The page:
Do Most People Bike for Work or Fun?

biking for fun or work

I set out to settle a debate with a friend about biking.

I recently got in an argument with a friend about cycling. I argued that, when you see someone biking in New York, they're usually trying to get somewhere — workplaces, grocery stores, friends' apartments, etc. After all, there are plenty of delivery boys and bike messengers who ride all day, all year. Surely their many rides outweigh the occasional hobbyist bike trip. My friend, on the other hand, claimed most bike rides are recreational.

It's no idle question. If he's right, then biking is just some pastime for the wealthy. Why should cities bother making more bike lines or bike rental programs? On the other hand, if I'm right, then biking is an eco-friendly, inexpensive way for everyone to get around without all the pollution and resource-hogging of cars.

So I reached out to Ralph Buehler, a professor of urban affairs at Virginia Tech who studies biking. And it turns out ...

It's pretty 50/50. In urban areas, 46.9 percent of bike trips are recreational. (Since my friend and I were talking about New York City, I technically win the argument, whoo!) But in rural areas, 61.5 percent of trips are recreational.

Most people biking to get somewhere are commuting, working, shopping or visiting friends. Kids are by far the best bikers; 5- to 15-year-olds are taking 39 percent of all bike trips. But that's down from 2001. Since then, adults have started biking way more than they used to. 40- to 64-year-olds used to take only 10 percent of trips, now they're taking 21 percent.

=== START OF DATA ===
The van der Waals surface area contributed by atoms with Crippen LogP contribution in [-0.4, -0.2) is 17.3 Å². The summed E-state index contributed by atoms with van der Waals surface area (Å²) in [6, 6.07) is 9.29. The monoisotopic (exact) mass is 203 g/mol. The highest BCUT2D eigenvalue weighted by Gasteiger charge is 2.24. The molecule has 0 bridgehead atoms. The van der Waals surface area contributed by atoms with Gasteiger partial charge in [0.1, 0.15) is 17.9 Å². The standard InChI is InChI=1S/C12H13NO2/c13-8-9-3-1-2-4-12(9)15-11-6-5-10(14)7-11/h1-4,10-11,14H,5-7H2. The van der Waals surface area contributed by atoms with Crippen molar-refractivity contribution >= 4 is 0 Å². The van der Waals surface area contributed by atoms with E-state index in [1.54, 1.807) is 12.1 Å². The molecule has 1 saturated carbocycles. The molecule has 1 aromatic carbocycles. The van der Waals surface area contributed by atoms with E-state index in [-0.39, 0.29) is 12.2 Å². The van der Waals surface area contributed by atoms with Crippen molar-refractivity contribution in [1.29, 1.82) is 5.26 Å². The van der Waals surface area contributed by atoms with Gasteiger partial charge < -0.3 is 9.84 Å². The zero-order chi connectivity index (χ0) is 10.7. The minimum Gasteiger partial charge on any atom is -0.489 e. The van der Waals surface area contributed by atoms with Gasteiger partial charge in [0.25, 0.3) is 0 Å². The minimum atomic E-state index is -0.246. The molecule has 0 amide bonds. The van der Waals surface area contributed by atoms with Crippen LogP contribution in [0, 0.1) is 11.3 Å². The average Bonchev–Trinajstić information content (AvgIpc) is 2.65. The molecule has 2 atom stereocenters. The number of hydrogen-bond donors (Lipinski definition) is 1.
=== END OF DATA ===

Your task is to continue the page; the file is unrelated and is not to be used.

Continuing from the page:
"A bicycling renaissance has indeed been underway over the past two decades, with growing cycling levels and widespread interest in cycling in both the USA and Canada," Buehler and his colleagues wrote in a study.

Income does make a difference, but it's not that rich people are making most of the bike trips.

"Concerning income, there is an overall correlation in the US between cycling and income," Buehler told me, "but looking at it more closely, it is more likely U-shaped, with more cycling among those who are poor and high incomes."

Poor people tend to bike to get to work, while rich people tend to bike for recreation.

"Cycling levels have increased in both the USA and Canada, while cyclist fatalities have fallen," the scientists continued. "Almost all the growth in cycling in the USA has been among men between 25–64 years old, while cycling rates have remained steady among women and fallen sharply for children." Cycling rates doubled in cities in the first decade of the millennium.

Of course, cycling in the U.S. pales in comparison to cycling in Europe. In the Netherlands, bike rides make up nearly 30 percent of daily trips. So we've got a ways to go ... hopefully on bikes.